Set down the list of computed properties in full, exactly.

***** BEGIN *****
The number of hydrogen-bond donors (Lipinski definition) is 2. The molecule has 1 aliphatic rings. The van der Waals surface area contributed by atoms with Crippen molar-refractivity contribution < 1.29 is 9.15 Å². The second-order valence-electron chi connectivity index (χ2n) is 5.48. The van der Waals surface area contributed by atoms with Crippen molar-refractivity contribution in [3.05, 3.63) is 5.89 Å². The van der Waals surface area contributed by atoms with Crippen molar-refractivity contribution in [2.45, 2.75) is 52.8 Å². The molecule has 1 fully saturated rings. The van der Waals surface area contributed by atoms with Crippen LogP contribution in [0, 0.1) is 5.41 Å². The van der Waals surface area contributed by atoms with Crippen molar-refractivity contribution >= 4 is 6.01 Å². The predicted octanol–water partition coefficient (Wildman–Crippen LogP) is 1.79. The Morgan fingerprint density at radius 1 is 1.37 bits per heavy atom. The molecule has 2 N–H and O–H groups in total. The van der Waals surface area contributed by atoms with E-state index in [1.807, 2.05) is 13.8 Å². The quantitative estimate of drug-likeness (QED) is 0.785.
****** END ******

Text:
The number of hydrogen-bond donors (Lipinski definition) is 2. The molecule has 1 aliphatic rings. The van der Waals surface area contributed by atoms with Crippen molar-refractivity contribution < 1.29 is 9.15 Å². The second-order valence-electron chi connectivity index (χ2n) is 5.48. The van der Waals surface area contributed by atoms with Crippen molar-refractivity contribution in [3.05, 3.63) is 5.89 Å². The van der Waals surface area contributed by atoms with Crippen molar-refractivity contribution in [2.45, 2.75) is 52.8 Å². The molecule has 1 fully saturated rings. The van der Waals surface area contributed by atoms with Crippen LogP contribution in [0, 0.1) is 5.41 Å². The van der Waals surface area contributed by atoms with Crippen molar-refractivity contribution >= 4 is 6.01 Å². The predicted octanol–water partition coefficient (Wildman–Crippen LogP) is 1.79. The Morgan fingerprint density at radius 1 is 1.37 bits per heavy atom. The molecule has 2 N–H and O–H groups in total. The van der Waals surface area contributed by atoms with E-state index in [1.807, 2.05) is 13.8 Å². The quantitative estimate of drug-likeness (QED) is 0.785.